During a visit from friends from Oregon this July, I was reminded of the brilliance of nature.
While sitting out on our deck one evening, our guests were alarmed as they noticed little flashes of light rising from the grass. Alarm turned to curiosity as they realized they were seeing lightning bugs—or fireflies—for the first time! On the West Coast, lightning bugs lack light.
There are over 2,000 species of fireflies, not all of which light up. Take that California! You might have warm weather, but we have lightning bugs that actually live up to their name!
The glow of lightning bugs—my personal indicator of the official beginning of summer—is something I have taken for granted. It took our guests’ excitement to remind me of the magnificence of these critters. They light up for goodness’ sake! That’s pretty spectacular.
Watch this amazing time-lapse video of fireflies in action:
But how do they do it?
Whether you grew up catching these bugs in glass jars or if haven’t yet seen them in person, these interesting facts will be sure to amaze:
- Bioluminescence is the name of the game! This is how lightning bugs glow. They have light-emitting organs located on their abdomen. The bugs take in oxygen combining it with luciferin, in special cells, to produce light! They are very efficient as almost 100 percent of the energy that goes into the chemical reaction is released as light.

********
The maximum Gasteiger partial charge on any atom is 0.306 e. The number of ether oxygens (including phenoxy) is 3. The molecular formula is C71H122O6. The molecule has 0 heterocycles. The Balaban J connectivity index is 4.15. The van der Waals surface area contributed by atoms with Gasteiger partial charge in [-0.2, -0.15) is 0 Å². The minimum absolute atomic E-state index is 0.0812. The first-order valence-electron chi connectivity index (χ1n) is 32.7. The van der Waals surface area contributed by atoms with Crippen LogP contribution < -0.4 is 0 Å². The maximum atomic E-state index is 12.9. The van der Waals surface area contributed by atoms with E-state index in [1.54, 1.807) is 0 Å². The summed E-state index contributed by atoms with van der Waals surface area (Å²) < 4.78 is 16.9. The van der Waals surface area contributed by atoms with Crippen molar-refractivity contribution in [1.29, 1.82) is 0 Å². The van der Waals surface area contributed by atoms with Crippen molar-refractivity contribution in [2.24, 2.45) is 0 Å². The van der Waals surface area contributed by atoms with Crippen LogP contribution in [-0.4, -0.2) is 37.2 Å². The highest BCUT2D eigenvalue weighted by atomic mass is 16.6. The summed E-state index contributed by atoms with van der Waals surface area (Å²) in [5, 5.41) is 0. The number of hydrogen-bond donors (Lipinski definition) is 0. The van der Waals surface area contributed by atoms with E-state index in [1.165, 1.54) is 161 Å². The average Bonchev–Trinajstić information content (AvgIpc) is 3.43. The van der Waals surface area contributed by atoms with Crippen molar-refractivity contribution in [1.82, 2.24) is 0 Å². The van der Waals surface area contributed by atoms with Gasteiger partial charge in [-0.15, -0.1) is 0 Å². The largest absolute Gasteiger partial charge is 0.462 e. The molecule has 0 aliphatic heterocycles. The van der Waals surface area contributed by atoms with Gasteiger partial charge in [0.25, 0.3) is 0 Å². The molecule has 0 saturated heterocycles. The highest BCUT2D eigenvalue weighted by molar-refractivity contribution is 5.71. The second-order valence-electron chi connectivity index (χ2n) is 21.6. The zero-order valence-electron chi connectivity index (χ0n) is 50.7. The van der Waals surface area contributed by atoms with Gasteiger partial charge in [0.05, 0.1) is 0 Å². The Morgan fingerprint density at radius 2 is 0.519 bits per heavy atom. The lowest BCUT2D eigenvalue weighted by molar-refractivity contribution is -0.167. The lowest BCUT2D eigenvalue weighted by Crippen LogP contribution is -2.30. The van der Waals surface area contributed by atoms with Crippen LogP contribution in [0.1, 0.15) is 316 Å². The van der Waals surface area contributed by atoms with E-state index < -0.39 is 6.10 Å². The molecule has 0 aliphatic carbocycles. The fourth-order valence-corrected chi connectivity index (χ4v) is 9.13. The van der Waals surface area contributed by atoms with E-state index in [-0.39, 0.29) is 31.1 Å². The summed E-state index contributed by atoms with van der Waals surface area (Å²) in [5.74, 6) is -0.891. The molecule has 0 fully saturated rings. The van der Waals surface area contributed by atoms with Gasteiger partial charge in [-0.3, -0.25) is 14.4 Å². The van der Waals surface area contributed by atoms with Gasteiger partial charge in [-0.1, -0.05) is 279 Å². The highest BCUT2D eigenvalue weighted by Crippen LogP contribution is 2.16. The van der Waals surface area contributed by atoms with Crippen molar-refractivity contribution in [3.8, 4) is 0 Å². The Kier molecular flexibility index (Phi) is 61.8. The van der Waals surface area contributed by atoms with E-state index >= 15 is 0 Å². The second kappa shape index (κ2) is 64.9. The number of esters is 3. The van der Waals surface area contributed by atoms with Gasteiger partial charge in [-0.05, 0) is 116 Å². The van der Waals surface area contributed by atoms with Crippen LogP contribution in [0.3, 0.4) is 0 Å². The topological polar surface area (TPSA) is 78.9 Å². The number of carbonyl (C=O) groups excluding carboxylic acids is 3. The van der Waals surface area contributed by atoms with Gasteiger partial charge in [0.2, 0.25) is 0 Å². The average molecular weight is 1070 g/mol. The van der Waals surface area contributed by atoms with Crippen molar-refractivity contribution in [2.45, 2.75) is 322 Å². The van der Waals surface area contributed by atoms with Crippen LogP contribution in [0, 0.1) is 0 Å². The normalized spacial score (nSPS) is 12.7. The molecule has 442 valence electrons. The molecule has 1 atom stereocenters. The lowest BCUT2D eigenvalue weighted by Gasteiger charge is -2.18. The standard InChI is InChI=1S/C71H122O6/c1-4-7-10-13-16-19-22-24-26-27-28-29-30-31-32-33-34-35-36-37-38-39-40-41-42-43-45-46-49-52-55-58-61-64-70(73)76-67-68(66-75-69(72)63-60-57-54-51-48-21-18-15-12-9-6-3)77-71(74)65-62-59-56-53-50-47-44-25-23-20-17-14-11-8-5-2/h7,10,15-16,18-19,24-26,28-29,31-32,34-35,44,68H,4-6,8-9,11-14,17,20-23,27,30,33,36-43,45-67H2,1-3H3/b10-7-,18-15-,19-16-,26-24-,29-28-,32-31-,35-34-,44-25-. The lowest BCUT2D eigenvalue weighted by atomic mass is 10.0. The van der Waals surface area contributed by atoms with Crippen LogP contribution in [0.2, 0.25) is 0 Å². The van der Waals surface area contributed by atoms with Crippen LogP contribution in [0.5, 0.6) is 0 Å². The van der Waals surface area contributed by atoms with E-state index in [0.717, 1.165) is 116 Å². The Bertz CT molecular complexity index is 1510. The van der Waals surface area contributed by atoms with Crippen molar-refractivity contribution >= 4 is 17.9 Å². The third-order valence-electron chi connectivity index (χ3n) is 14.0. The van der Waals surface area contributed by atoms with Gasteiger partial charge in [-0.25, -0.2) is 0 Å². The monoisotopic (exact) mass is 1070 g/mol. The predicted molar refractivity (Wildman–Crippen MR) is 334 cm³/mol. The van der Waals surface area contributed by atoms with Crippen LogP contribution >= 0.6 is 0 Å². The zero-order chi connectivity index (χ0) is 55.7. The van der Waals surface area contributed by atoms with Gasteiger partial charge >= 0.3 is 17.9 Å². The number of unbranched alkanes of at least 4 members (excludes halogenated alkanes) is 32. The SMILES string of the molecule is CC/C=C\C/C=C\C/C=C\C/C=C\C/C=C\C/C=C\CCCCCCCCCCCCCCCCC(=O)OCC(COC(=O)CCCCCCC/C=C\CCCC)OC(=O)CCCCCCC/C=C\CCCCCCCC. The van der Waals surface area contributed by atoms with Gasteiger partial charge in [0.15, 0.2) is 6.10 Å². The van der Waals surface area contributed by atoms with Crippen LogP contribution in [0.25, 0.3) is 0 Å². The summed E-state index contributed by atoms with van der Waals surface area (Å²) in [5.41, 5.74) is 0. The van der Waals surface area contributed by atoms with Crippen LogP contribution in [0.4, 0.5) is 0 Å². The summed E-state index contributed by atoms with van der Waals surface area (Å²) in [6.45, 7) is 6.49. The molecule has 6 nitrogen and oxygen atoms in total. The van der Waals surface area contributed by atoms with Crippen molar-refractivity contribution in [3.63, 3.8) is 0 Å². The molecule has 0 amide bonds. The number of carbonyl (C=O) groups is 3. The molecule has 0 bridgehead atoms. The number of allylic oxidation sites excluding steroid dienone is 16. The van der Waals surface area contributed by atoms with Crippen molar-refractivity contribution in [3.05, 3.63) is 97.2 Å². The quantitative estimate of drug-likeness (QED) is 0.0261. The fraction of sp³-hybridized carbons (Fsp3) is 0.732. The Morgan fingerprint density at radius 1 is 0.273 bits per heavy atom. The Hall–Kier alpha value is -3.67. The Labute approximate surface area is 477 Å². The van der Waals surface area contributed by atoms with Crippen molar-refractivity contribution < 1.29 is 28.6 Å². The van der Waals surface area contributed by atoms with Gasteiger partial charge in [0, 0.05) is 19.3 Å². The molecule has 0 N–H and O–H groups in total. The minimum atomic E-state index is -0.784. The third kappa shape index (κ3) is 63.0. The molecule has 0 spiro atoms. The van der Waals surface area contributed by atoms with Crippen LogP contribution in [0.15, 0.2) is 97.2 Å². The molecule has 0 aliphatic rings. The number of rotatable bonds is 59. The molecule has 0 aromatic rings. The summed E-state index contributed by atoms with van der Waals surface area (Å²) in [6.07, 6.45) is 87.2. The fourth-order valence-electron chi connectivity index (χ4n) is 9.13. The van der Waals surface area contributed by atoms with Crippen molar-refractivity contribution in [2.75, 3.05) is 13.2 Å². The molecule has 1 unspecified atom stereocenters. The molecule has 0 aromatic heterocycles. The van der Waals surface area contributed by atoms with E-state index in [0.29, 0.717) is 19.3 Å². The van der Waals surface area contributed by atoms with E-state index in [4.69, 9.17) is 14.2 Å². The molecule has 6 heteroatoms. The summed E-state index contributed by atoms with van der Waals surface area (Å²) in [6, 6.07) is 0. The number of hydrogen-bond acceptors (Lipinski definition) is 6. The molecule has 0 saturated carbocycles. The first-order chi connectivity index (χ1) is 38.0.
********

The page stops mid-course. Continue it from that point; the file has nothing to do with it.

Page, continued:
- They flash their lights in specific patterns in order to attract mates! Males of a certain species flash in a specific pattern to attract females of the same species. Females will respond with their own pattern to let the male know whether or not to continue their courtship. The well-being of the population depends on flashing! Scientist are still unsure of how they are able to switch their lights on and off.
- Their life span is about two months!
- Females lay their eggs underground. These eggs turn into larvae that reside underground preying on worms and slugs.
- Unlike their larvae, adults will eat nectar or pollen. Some adults won’t even eat at all!
- They’re actually beetles, not flies.
- They reside in meadows and woodland edges—habitats that are vastly decreasing as developers pave over fields to build houses and other buildings. So it you want to attract more lightning bugs to your backyard, let that grass grow!
Learn even more about fireflies…
Thousands of tourists camp out each year to witness the spectacle of nature’s nightlife in this Tennessee forest.
Love animals? Check out the Green Divas wildlife page for more!